Politics
              House Speaker John Boehner of Ohio, arrives at the U.S. Capitol in Washington, Saturday, Sept. 28, 2013. Heat is building on balkanized Republicans, who are convening the House this weekend in hopes of preventing a government shutdown but remain under tea party pressure to battle on and use a must-do funding bill to derail all or part of President Barack Obama

House votes to fund government, delay Obamacare, repeal medical device tax

Photo of Alexis Levinson
Alexis Levinson
Political Reporter

With less than two days left to avoid a government shutdown, the House voted late Saturday night to fund the government — while delaying Obamacare for one year and repealing the medical device tax.

The bill is the House’s second attempt to avert a government shutdown. The Democrat-controlled Senate rejected the House’s original version of the bill, stripping out a provision that defunded Obamacare. If the two sides cannot come to an agreement, the government will shut down on Tuesday.

Voting late Saturday night and into Sunday morning, the House voted 231-192 in favor of a one year delay of Obamacare. They voted to repeal the medical device tax by a vote of 248-174, with 17 Democrats voting yes.

The House also voted unanimously for a bill that would ensure that military personnel continue to get paid in the event of a government shutdown.

“The House has again passed a plan that reflects the American people’s desire to keep the government running and stop the president’s health care law,” said House Speaker John Boehner in a statement after the vote.

“Now that the House has again acted, it’s up to the Senate to pass this bill without delay to stop a government shutdown,” he said. “Let’s get this done.”

But the Senate is not going to pass the bill, Senate Majority Leader Harry Reid said Saturday.

“Today’s vote by House Republicans is pointless,” Reid said in a statement before the vote Saturday night.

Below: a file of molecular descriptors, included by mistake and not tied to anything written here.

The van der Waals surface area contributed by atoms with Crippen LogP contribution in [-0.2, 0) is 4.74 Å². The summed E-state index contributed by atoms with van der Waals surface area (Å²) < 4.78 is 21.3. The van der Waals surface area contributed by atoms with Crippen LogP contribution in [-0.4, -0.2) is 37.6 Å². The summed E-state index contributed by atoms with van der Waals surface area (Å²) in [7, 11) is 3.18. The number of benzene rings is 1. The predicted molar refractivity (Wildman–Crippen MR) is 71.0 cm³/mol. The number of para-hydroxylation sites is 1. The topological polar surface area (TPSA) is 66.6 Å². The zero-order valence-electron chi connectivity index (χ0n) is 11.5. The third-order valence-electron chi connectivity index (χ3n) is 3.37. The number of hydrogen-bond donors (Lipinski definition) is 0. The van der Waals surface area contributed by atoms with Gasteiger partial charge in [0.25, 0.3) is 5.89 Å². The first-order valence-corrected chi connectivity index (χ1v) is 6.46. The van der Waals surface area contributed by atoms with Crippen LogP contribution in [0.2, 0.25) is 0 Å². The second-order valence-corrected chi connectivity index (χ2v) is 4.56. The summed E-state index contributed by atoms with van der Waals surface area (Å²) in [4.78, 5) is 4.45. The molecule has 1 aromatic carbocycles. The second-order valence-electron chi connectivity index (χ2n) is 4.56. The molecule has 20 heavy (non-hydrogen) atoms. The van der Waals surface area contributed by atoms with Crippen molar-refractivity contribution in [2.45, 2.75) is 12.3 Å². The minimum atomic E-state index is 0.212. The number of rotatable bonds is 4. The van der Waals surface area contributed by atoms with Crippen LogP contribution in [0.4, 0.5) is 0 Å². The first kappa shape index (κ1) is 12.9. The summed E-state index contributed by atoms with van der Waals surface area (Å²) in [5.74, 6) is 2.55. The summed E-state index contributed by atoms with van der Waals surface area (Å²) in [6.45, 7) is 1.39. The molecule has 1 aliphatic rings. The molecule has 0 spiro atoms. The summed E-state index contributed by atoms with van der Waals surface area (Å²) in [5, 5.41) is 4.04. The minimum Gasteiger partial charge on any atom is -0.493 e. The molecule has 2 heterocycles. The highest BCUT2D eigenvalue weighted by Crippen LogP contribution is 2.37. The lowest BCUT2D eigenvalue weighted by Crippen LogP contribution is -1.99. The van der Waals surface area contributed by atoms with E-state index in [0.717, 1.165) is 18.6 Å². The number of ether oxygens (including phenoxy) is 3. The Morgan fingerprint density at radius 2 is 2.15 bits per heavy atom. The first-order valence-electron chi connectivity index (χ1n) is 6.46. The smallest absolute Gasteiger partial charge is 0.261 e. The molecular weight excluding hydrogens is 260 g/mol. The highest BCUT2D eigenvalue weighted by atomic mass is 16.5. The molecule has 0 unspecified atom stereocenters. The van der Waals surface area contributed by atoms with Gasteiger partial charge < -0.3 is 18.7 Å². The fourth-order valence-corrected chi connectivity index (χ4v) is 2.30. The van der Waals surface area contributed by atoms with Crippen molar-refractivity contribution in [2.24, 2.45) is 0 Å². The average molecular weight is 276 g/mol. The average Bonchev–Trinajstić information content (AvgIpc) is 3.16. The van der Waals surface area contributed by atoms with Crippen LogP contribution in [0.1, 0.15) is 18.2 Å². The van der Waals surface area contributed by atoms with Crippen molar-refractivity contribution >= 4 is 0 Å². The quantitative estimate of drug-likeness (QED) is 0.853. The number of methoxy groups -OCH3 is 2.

House Democrats slammed the vote, accusing Republicans of forcing a government shutdown by passing something that could not pass the Senate.

“Americans have gone from deep disappointment to outrage at House Republicans’ antics,” said Democratic Congressional Campaign Committee Chair and New York Rep. Steve Israel in a statement. “This has been the Congress of chronic chaos since day one, and Republicans have turned governing into an old episode of the Road Runner cartoon – another day, another cliff.”

Senators might be more willing to accept the repeal of the medical device tax. Earlier this year, the Senate voted 79-20 in favor of repealing the tax in a symbolic vote. But Reid made clear that he had no intention of accepting either amendment.

“To be absolutely clear, the Senate will reject both the one-year delay of the Affordable Care Act and the repeal of the medical device tax. After weeks of futile political games from Republicans, we are still at square one: Republicans must decide whether to pass the Senate’s clean CR, or force a Republican government shutdown,” he said.

The Senate is not set to come back into session until 2 p.m. on Monday, when there will be just 10 hours remaining to avert a shutdown. A Democratic Senate aide told The Daily Caller that they were unlikely to change that schedule, as Reid had made their position quite clear.

“There’s no point,” the aide said.

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